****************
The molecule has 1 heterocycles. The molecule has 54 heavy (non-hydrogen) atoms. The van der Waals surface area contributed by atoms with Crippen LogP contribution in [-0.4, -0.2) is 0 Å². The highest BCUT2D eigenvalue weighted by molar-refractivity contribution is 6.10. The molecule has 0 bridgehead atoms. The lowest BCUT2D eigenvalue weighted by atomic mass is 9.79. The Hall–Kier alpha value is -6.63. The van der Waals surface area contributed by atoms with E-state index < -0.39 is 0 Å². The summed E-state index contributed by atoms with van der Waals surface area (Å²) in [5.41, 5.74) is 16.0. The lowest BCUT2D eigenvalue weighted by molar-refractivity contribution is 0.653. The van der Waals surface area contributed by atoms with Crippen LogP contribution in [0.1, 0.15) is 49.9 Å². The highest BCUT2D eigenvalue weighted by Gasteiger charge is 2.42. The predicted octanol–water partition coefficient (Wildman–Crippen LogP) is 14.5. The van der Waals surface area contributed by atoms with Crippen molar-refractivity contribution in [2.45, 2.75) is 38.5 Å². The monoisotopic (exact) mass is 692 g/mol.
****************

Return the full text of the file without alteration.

The molecule has 1 heterocycles. The molecule has 54 heavy (non-hydrogen) atoms. The van der Waals surface area contributed by atoms with Crippen LogP contribution in [-0.4, -0.2) is 0 Å². The highest BCUT2D eigenvalue weighted by molar-refractivity contribution is 6.10. The molecule has 0 bridgehead atoms. The lowest BCUT2D eigenvalue weighted by atomic mass is 9.79. The Hall–Kier alpha value is -6.63. The van der Waals surface area contributed by atoms with E-state index < -0.39 is 0 Å². The summed E-state index contributed by atoms with van der Waals surface area (Å²) in [5.41, 5.74) is 16.0. The lowest BCUT2D eigenvalue weighted by molar-refractivity contribution is 0.653. The van der Waals surface area contributed by atoms with Crippen LogP contribution in [0.1, 0.15) is 49.9 Å². The highest BCUT2D eigenvalue weighted by Gasteiger charge is 2.42. The predicted octanol–water partition coefficient (Wildman–Crippen LogP) is 14.5. The van der Waals surface area contributed by atoms with Crippen molar-refractivity contribution in [2.45, 2.75) is 38.5 Å². The monoisotopic (exact) mass is 692 g/mol.